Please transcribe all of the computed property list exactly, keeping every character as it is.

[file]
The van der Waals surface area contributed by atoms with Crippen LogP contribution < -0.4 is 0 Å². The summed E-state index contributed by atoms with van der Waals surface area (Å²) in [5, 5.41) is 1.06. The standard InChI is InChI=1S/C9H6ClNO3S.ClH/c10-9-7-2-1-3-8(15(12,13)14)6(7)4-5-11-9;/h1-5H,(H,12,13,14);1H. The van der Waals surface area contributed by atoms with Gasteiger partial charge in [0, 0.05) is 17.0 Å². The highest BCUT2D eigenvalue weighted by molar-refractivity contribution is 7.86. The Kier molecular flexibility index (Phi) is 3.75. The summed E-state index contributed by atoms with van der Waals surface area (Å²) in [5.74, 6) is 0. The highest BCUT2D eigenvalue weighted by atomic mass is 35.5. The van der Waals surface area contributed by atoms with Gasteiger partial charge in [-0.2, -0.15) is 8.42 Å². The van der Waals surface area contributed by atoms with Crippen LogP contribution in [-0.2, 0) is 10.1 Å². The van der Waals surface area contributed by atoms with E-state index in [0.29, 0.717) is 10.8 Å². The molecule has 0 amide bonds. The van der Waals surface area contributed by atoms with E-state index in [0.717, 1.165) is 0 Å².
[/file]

The van der Waals surface area contributed by atoms with Crippen LogP contribution < -0.4 is 0 Å². The summed E-state index contributed by atoms with van der Waals surface area (Å²) in [5, 5.41) is 1.06. The standard InChI is InChI=1S/C9H6ClNO3S.ClH/c10-9-7-2-1-3-8(15(12,13)14)6(7)4-5-11-9;/h1-5H,(H,12,13,14);1H. The van der Waals surface area contributed by atoms with Gasteiger partial charge in [0, 0.05) is 17.0 Å². The highest BCUT2D eigenvalue weighted by molar-refractivity contribution is 7.86. The Kier molecular flexibility index (Phi) is 3.75. The summed E-state index contributed by atoms with van der Waals surface area (Å²) in [5.74, 6) is 0. The highest BCUT2D eigenvalue weighted by atomic mass is 35.5. The van der Waals surface area contributed by atoms with Gasteiger partial charge in [-0.2, -0.15) is 8.42 Å². The van der Waals surface area contributed by atoms with Crippen LogP contribution in [-0.2, 0) is 10.1 Å². The van der Waals surface area contributed by atoms with E-state index in [0.29, 0.717) is 10.8 Å². The molecule has 0 amide bonds. The van der Waals surface area contributed by atoms with E-state index in [0.717, 1.165) is 0 Å².